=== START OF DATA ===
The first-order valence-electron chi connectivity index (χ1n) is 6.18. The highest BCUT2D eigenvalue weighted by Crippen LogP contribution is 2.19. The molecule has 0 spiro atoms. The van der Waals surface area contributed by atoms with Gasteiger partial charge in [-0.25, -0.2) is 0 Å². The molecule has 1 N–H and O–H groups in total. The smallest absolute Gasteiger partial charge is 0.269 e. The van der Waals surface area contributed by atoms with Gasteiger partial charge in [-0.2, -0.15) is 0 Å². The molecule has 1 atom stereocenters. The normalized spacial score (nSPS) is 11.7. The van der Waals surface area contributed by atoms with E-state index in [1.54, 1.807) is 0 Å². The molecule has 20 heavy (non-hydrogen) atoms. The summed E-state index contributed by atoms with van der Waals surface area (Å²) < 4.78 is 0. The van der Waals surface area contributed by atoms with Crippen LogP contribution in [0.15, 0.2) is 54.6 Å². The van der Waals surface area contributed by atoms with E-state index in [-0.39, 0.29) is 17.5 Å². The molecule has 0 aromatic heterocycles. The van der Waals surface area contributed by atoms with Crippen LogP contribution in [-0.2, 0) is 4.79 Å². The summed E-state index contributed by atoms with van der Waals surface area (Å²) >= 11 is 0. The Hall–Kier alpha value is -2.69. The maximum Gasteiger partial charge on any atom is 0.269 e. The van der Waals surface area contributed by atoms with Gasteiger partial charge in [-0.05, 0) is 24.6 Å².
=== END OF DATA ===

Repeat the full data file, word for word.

The first-order valence-electron chi connectivity index (χ1n) is 6.18. The highest BCUT2D eigenvalue weighted by Crippen LogP contribution is 2.19. The molecule has 0 spiro atoms. The van der Waals surface area contributed by atoms with Gasteiger partial charge in [-0.25, -0.2) is 0 Å². The molecule has 1 N–H and O–H groups in total. The smallest absolute Gasteiger partial charge is 0.269 e. The van der Waals surface area contributed by atoms with Gasteiger partial charge in [-0.2, -0.15) is 0 Å². The molecule has 1 atom stereocenters. The normalized spacial score (nSPS) is 11.7. The van der Waals surface area contributed by atoms with E-state index in [1.54, 1.807) is 0 Å². The molecule has 20 heavy (non-hydrogen) atoms. The summed E-state index contributed by atoms with van der Waals surface area (Å²) < 4.78 is 0. The van der Waals surface area contributed by atoms with Crippen LogP contribution in [0.15, 0.2) is 54.6 Å². The van der Waals surface area contributed by atoms with E-state index in [-0.39, 0.29) is 17.5 Å². The molecule has 0 aromatic heterocycles. The van der Waals surface area contributed by atoms with Crippen LogP contribution in [-0.2, 0) is 4.79 Å². The summed E-state index contributed by atoms with van der Waals surface area (Å²) >= 11 is 0. The Hall–Kier alpha value is -2.69. The maximum Gasteiger partial charge on any atom is 0.269 e. The van der Waals surface area contributed by atoms with Gasteiger partial charge in [-0.05, 0) is 24.6 Å².